E. hirta is an annual plant growing to 0.3m by 0.25m. The flowers are monoecious (individual flowers are either male or female, but both sexes can be found on the same plant) and are pollinated by Insects. The plant prefers light (sandy) and medium (loamy) soils and requires well-drained soil. The plant prefers acid, neutral, and basic (alkaline) soils. It cannot grow in the shade, and requires dry or moist soil (Blanc et al., 1972) (Fig: 3.16, 3.17).
Sap of E. hirta contains relatively abundant white latex, which is toxic on ingestion and irritant externally, causing photosensitive skin reactions, dermatitis, and severe inflammation. The toxicity can remain high even in dried plant material (Huxley, 1992). Prolonged and regular contact with the sap is inadvisable because of its carcinogenic nature. The analysis of the latex has revealed 1-inositol, pyrrogalic and catechuic tannins and the alkaloid xanthoramnine (Matthews. 1994). Baslas and Agarwal (1980) and Gupta and Gargi (1966) found taxerol, frieldelin, P-sitosterol, myricyl alcohol, ellergic acid and hentriacontane in extracts of the stem.
Blanc et al., (1972) reported ellagic, gallic, chlorogenic and caffeic acids, kaempferol, quercitol, quercitrin (as a genin of a heteroside), and a number of amino acids. The use of latex on warts, whitlows and the like is worldwide (Hartwell, 1967). The plant has a diuretic and purgative action and is known to have a remedy for inflammation of the respiratory tract, and for asthma as it has a special reputation for causing bronchial relaxation (Johnson et al., 2004).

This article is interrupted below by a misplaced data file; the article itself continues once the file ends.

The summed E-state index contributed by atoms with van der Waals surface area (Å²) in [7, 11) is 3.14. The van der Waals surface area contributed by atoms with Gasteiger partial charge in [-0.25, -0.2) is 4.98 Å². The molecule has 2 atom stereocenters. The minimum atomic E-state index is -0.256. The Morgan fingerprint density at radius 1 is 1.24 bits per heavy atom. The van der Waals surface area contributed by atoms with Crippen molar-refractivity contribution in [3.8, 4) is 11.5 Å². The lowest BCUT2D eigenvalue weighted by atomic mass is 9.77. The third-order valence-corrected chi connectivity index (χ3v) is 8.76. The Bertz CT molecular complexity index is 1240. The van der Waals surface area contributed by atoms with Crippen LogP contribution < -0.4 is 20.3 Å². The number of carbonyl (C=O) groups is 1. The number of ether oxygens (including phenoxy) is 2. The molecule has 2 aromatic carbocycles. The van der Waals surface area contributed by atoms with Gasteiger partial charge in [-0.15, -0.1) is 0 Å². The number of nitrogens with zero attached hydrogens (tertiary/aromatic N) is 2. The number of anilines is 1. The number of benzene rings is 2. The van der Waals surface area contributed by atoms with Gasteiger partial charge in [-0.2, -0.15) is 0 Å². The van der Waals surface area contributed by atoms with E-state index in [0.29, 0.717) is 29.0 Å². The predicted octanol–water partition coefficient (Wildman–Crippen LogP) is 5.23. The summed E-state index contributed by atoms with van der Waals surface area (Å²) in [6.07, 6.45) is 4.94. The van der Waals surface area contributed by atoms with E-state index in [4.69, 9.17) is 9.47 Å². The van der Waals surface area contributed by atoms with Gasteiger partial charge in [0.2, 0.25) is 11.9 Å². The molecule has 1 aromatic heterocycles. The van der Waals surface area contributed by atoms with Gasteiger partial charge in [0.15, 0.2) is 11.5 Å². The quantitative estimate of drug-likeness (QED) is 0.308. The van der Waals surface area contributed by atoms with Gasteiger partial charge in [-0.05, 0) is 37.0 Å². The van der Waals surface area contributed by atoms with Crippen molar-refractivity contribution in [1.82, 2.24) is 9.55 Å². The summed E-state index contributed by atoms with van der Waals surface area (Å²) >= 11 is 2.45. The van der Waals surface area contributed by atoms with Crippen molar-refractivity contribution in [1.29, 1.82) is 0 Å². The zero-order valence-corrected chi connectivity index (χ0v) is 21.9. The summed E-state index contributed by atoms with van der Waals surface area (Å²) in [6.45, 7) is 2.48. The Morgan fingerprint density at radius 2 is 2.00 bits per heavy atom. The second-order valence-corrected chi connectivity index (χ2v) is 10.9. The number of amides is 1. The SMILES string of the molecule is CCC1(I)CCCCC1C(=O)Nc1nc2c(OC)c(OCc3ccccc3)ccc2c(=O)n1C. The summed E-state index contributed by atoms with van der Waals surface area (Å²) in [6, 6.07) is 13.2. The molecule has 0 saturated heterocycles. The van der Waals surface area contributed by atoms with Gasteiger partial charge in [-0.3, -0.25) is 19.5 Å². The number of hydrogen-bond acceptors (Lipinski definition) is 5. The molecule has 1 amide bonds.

The plant shows antibiotic activity (Sofowora, 1993). A number of substances have been detected in the plant; tannins, gallic acid, quercetin, phenols, phyto-sterols, alcohols, alkaloids etc. (Kerharo and Adam, 1974; Burkill, 1985). The alcoholic extract of the whole plant had an anticancer action in mice (Sharma and Kumar, 2000; Hartwell, 1967). The plant has also been shown to have anthelmintic activity (Ayensu, 1979; Sofowora, 1993; Adedapo et al., 2005).
E. hirta is traditionally used to treat bronchitic asthma and laryngeal spasm, though in modern herbalism it is more used in the treatment of intestinal amoebic dysentery (Stuart.1979). It should not be used without expert guidance, however, since large doses cause gastro-intestinal irritation, nausea and vomiting (Adedapo et al., 2005). The aerial parts of the plant are harvested when in flower during the summer and can be dried for later use.
The stem, taken internally, is famed as a treatment for asthma, bronchitis and various other lung complaints (Duke and Ayensu, 1985). The herb relaxes the bronchioles but apparently depresses the heart and general respiration. The whole plant is decocted and used in the treatment of athlete's foot, dysentery, enteritis, and skin conditions (Duke and Ayensu, 1985). It has been used in the treatment of syphilis. The sap is applied to warts in order to destroy them. The treatment needs to be repeated 2 - 3 times a day over a period of several weeks to be fully effective (Chopra et al., 1986).